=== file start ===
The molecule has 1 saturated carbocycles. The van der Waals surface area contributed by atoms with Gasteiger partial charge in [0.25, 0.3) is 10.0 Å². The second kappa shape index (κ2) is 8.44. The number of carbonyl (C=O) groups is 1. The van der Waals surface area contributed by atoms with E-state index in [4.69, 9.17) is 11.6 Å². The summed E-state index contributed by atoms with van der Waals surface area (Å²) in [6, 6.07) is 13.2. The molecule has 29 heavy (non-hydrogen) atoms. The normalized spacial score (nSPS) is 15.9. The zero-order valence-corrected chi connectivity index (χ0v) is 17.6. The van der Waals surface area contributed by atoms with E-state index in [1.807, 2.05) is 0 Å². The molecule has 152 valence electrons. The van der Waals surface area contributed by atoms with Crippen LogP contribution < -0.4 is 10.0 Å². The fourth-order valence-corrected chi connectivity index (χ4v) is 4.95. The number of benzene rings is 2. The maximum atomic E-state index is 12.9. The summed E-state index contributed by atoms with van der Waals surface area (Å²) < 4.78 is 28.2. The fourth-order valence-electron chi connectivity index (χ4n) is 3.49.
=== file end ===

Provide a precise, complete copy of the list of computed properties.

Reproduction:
The molecule has 1 saturated carbocycles. The van der Waals surface area contributed by atoms with Gasteiger partial charge in [0.25, 0.3) is 10.0 Å². The second kappa shape index (κ2) is 8.44. The number of carbonyl (C=O) groups is 1. The van der Waals surface area contributed by atoms with E-state index in [4.69, 9.17) is 11.6 Å². The summed E-state index contributed by atoms with van der Waals surface area (Å²) in [6, 6.07) is 13.2. The molecule has 29 heavy (non-hydrogen) atoms. The normalized spacial score (nSPS) is 15.9. The zero-order valence-corrected chi connectivity index (χ0v) is 17.6. The van der Waals surface area contributed by atoms with E-state index in [1.807, 2.05) is 0 Å². The molecule has 152 valence electrons. The van der Waals surface area contributed by atoms with Crippen LogP contribution < -0.4 is 10.0 Å². The fourth-order valence-corrected chi connectivity index (χ4v) is 4.95. The number of benzene rings is 2. The maximum atomic E-state index is 12.9. The summed E-state index contributed by atoms with van der Waals surface area (Å²) < 4.78 is 28.2. The fourth-order valence-electron chi connectivity index (χ4n) is 3.49.